The Minister will be required to consult the First Minister of the state or territory in which the critical infrastructure is located and each minister in that state or territory who has responsibility for the regulation or oversight of the relevant industry (electricity, water, ports, gas or an industry prescribed by the rules).[93] The Minister must invite each consulted minister to make written representations about the proposed prescription of the asset, within a specified period. The period specified will generally be required to be at least 28 days; however, the Minister will be able to specify a shorter period if he or she is satisfied that it is necessary because of urgent circumstances.

The Minister will be required to conduct those consultations and have regard to any representations made before prescribing an asset. Rules made under the Act will be legislative instruments and subject to parliamentary disallowance.[94]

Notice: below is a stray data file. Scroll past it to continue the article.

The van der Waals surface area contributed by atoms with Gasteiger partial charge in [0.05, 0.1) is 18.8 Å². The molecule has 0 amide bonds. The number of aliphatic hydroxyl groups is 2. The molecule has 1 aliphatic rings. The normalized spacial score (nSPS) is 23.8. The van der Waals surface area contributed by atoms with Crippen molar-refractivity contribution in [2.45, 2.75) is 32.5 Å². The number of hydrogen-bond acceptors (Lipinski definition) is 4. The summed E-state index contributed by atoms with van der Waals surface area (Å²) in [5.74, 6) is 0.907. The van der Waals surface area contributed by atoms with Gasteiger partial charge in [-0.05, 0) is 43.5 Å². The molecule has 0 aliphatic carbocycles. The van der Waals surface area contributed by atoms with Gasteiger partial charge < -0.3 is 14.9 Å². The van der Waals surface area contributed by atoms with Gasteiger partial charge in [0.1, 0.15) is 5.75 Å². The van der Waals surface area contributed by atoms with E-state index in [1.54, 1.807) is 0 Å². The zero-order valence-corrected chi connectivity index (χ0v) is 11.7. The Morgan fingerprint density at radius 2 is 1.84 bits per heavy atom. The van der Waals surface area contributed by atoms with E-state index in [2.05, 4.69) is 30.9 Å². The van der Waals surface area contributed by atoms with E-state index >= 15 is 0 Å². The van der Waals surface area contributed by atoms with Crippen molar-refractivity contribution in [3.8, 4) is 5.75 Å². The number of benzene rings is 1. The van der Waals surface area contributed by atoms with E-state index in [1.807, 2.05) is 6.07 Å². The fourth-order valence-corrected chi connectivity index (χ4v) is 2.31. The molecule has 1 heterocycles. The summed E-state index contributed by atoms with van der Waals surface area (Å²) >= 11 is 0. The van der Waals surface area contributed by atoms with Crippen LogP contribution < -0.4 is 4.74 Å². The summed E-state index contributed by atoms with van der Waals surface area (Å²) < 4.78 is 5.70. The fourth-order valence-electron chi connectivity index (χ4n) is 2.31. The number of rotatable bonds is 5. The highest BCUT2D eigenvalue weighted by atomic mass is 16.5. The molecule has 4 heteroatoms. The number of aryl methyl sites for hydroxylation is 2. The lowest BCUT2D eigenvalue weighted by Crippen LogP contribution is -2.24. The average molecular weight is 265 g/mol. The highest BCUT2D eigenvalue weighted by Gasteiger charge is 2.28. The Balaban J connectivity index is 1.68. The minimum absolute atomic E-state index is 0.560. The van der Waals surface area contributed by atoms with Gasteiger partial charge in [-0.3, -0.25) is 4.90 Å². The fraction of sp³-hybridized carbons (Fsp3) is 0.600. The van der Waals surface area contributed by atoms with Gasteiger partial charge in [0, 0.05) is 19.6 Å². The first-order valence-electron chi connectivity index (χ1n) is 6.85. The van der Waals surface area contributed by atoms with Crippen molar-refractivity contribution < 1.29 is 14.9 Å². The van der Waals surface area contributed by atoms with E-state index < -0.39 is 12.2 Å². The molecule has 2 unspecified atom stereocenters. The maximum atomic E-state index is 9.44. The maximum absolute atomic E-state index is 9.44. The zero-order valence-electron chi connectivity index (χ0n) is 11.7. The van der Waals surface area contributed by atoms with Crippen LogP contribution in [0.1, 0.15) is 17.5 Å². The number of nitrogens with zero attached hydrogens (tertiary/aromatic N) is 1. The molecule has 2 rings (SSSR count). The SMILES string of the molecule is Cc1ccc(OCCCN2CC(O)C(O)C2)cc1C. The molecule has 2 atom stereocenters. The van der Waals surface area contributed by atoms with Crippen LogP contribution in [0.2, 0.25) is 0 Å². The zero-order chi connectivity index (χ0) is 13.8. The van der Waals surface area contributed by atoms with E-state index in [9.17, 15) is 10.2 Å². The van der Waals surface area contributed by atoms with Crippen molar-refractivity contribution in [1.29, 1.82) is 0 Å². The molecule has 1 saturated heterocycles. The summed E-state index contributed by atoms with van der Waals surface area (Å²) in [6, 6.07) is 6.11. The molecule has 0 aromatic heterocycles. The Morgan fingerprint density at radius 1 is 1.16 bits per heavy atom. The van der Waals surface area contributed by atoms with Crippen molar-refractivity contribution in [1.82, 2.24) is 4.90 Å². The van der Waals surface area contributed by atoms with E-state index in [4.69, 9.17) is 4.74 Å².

The NSW Government recommended that prescription of an asset owned or operated by a state government should require the consent of the relevant state, not just consultation, partly as a means to ensure that the Bill does not impair the capacity of the states to exercise their constitutional powers.[95]

Issue: prescription of additional classes of assets

It is not obvious from the language used in clause 9; however, the Explanatory Memorandum indicates that the Government anticipates prescribing not only specific assets, but also classes of assets.[96] This may allow the scope of the Act to be expanded significantly through rules made by the Minister. While those rules would be subject to parliamentary disallowance, Parliament may wish to consider whether the expansion of the Act to additional classes of critical infrastructure assets would be more appropriately pursued through amendments to primary legislation.

Declaration of assets (not public)

Clause 51 will allow the Minister to declare a particular asset to be a critical infrastructure asset if:

  • the asset is not otherwise a critical infrastructure asset
  • the asset relates to a relevant industry and
  • the Minister is satisfied that:
–      the asset is critical infrastructure that affects national security (Australia’s defence, security or international relations[97]) and

–      there would be a risk to national security if it were publicly known that the asset is critical infrastructure that affects national security.